Tim, put the mushroom down now!”
Although I couldn’t see Vasya, his voice echoed through the forest. “Put the mushroom down, and don’t touch anything else.”
Before I could spot him, both of the fluorescent white mushrooms landed back on the forest floor. Vasya, one of my best friends during my stay in Russia, hustled over to me and explained the particular fungus I collected was especially poisonous. “Most mushrooms that are bright and vivid are dangerous—you must be careful,” he explained, almost scolding.
It was a Saturday morning, and my wife and I were on a weekend getaway with a small group of new friends outside Moscow, our new home as missionaries. This was our first break after months of arduous Russian language studies and cultural acclimation.
After I’d sanitized my hands excessively, Vasya gave us a crash course in mushrooms, pointing out the varieties that are safe to eat and others that must be avoided. We decided that picking blueberries might be slightly less life-threatening: If it’s small, round, and blue, you pick it.
Multitudes of bright berries dotted the ground, their patches blanketing most of the forest, taking advantage of every moment of the all-too-brief summer. While we picked, our group discussed the differences between blueberries in the US versus Russia, as well as differences in outdoor hobbies. As time passed, translating from English to Russian and back again became more of a chore, and eventually we stopped almost entirely.
Beth and I soon were left alone, our friends laughing and animated in the distance. Discouraging questions began to creep into our discussion. Were we wanted here? Would our friends have had a better time without us?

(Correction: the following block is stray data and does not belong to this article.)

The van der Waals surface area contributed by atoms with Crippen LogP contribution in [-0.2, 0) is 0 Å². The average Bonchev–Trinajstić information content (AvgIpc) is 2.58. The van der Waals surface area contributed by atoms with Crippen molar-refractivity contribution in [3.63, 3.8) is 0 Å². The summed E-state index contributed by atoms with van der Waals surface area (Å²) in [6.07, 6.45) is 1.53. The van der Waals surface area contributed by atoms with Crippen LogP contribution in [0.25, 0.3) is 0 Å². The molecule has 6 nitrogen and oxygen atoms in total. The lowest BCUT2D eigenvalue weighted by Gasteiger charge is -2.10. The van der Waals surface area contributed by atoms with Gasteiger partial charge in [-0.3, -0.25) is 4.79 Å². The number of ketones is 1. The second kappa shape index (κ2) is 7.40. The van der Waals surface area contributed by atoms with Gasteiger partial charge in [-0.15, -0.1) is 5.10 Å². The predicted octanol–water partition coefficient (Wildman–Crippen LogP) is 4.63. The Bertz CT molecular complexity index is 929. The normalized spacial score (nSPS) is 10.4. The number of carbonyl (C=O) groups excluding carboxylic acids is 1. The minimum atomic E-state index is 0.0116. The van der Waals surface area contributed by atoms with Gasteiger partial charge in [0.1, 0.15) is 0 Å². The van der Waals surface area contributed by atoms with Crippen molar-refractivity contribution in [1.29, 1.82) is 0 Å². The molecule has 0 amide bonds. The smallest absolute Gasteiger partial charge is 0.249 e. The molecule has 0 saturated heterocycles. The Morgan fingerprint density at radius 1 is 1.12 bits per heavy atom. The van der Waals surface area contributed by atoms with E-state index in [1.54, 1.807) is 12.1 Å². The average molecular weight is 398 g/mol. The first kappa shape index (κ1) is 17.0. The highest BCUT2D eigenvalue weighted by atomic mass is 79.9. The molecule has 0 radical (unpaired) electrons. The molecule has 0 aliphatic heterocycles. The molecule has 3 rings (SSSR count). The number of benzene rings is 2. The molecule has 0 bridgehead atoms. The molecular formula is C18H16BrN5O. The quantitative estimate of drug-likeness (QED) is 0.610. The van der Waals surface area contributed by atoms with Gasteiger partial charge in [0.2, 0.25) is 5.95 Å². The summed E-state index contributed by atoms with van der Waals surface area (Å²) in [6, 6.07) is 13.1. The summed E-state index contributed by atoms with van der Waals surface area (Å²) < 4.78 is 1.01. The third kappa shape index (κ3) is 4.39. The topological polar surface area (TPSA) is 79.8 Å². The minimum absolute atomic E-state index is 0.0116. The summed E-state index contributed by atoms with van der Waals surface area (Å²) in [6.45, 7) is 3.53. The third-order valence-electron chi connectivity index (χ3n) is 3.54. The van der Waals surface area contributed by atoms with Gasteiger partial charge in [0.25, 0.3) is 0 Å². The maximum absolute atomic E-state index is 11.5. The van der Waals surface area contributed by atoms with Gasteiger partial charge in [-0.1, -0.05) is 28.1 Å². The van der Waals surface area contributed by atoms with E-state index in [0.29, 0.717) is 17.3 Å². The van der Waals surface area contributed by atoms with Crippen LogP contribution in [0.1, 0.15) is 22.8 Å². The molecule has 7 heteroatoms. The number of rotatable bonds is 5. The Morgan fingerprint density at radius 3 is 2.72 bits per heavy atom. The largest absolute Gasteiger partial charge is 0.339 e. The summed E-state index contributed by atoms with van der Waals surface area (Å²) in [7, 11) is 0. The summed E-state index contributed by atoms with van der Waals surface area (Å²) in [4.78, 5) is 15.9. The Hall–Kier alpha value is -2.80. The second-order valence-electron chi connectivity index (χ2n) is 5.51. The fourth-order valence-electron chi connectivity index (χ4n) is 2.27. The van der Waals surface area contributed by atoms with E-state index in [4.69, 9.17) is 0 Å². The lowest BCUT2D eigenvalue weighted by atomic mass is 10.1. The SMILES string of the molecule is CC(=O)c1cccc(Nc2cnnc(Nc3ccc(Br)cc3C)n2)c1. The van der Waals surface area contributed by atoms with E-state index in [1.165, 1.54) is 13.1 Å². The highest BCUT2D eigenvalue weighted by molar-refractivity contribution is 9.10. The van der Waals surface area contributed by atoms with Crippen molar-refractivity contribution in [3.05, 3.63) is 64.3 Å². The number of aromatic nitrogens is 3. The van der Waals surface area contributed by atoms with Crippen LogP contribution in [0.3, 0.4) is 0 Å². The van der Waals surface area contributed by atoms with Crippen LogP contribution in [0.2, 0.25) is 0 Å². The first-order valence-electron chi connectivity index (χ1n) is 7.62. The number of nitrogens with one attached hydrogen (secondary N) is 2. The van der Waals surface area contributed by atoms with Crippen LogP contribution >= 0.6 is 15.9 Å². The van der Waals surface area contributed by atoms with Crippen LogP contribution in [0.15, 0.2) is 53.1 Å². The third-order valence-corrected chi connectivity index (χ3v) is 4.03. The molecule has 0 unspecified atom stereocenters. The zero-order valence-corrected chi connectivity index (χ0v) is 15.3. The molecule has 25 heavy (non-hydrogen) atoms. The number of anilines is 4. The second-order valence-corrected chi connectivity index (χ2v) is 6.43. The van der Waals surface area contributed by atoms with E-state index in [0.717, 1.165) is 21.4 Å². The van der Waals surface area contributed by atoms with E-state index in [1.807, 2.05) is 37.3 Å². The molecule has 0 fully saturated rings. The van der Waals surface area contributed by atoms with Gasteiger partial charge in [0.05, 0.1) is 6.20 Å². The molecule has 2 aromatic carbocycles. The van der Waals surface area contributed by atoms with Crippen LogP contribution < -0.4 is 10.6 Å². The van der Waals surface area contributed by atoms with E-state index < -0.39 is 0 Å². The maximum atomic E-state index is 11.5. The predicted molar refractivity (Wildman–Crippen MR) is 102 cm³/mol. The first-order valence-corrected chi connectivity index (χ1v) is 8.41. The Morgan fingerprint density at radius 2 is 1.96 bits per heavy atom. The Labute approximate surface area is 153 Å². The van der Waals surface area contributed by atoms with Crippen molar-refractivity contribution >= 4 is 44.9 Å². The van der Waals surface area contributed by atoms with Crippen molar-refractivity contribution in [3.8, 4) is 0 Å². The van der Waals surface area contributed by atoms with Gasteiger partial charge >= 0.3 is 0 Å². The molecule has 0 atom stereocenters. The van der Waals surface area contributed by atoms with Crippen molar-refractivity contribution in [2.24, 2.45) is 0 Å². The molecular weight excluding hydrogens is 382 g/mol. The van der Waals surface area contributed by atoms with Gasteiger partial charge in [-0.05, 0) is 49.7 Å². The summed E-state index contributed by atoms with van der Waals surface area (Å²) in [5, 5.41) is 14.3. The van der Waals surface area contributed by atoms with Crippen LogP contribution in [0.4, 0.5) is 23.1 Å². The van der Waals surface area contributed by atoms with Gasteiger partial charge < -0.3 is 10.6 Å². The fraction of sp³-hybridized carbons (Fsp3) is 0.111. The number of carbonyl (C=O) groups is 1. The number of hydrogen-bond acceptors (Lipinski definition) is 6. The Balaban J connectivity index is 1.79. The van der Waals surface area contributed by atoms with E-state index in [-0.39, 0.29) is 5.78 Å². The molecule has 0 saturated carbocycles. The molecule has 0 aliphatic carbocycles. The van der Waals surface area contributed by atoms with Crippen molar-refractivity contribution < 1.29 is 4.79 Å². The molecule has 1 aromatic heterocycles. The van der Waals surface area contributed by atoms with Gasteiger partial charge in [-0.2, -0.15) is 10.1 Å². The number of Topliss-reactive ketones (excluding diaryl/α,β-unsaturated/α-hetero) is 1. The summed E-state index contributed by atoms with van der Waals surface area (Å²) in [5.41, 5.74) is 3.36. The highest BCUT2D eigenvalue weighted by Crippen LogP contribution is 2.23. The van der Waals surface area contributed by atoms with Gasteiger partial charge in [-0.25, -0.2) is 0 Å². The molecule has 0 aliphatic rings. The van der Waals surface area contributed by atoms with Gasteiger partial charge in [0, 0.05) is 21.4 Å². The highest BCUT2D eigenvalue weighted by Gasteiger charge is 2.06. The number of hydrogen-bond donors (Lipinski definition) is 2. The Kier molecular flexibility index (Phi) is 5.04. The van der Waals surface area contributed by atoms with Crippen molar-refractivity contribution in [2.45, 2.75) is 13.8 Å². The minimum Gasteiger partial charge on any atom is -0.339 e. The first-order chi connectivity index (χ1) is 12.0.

As strangers in a different land, we picked up a common paranoia: When you don’t understand the language, everybody is talking about you. Laughing at you. Upset at you. Annoyed by you. Our friends, we were certain, were making fun of us.
Were we wanted here? Would our friends have had a better time without us?
For lunch, we met with an elderly couple who lived nearby in the village—the owners of the dacha we would stay in for the weekend. They greeted Beth and me warmly—a generosity that only grew when our friends explained we were Americans studying Russian in Moscow. Olya, the matriarch, eagerly described each dish as she prepared the food. She was especially boastful about her strawberry jam and led us to her underground cellar, where various preserved and pickled foods were kept.
As we ate together outside, our hosts were eager to hear about our progress with the Russian language. They shared cultural adages and lines of poetry to remember, and when Olya explained the history of the Tver region, our friends began asking questions as well. They too knew little about the area and were eagerly listening and learning.
We left with all the jars of strawberry jam we could carry, as well as an invitation to celebrate the New Year with them.
Late in the afternoon, Andrey, an acquaintance in the group, insisted I join him and a couple others in a duck hunt. Andrey’s English consisted of various movie quotes and profanity. Despite the language barrier, I looked forward to this time as an opportunity not only to practice my Russian but also to get to know the new faces on the trip.
The motorboat’s roar and the wind pelting our faces kept us quiet as we rode up the river. While Andrey looked for the perfect spot, we all were content to take in the views: The sun was just barely beginning to set, creating a vibrant and colorful spectacle in the sky.